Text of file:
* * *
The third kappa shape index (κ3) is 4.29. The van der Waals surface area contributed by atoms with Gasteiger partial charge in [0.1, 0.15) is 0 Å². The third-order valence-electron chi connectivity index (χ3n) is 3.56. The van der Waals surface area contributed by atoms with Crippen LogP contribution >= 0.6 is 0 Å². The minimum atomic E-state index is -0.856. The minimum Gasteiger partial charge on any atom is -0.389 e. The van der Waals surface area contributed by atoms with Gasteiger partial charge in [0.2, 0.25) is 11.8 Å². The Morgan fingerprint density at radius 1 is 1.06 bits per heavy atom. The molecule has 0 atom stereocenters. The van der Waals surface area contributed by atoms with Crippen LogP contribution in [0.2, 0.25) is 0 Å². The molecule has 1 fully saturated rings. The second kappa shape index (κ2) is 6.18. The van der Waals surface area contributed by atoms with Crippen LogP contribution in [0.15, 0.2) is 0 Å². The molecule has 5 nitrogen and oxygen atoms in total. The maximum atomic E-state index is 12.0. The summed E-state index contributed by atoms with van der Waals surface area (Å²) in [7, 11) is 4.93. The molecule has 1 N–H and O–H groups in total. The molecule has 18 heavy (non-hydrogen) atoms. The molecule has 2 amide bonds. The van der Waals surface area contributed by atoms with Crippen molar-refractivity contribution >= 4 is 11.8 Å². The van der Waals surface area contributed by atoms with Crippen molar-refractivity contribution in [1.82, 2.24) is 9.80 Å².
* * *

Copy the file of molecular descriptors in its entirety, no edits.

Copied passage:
The third kappa shape index (κ3) is 4.29. The van der Waals surface area contributed by atoms with Gasteiger partial charge in [0.1, 0.15) is 0 Å². The third-order valence-electron chi connectivity index (χ3n) is 3.56. The van der Waals surface area contributed by atoms with Crippen LogP contribution >= 0.6 is 0 Å². The minimum atomic E-state index is -0.856. The minimum Gasteiger partial charge on any atom is -0.389 e. The van der Waals surface area contributed by atoms with Gasteiger partial charge in [0.2, 0.25) is 11.8 Å². The Morgan fingerprint density at radius 1 is 1.06 bits per heavy atom. The molecule has 0 atom stereocenters. The van der Waals surface area contributed by atoms with Crippen LogP contribution in [0.2, 0.25) is 0 Å². The molecule has 1 fully saturated rings. The second kappa shape index (κ2) is 6.18. The van der Waals surface area contributed by atoms with Crippen LogP contribution in [0.15, 0.2) is 0 Å². The molecule has 5 nitrogen and oxygen atoms in total. The maximum atomic E-state index is 12.0. The summed E-state index contributed by atoms with van der Waals surface area (Å²) in [7, 11) is 4.93. The molecule has 1 N–H and O–H groups in total. The molecule has 18 heavy (non-hydrogen) atoms. The molecule has 2 amide bonds. The van der Waals surface area contributed by atoms with Crippen molar-refractivity contribution >= 4 is 11.8 Å². The van der Waals surface area contributed by atoms with Crippen molar-refractivity contribution in [1.82, 2.24) is 9.80 Å².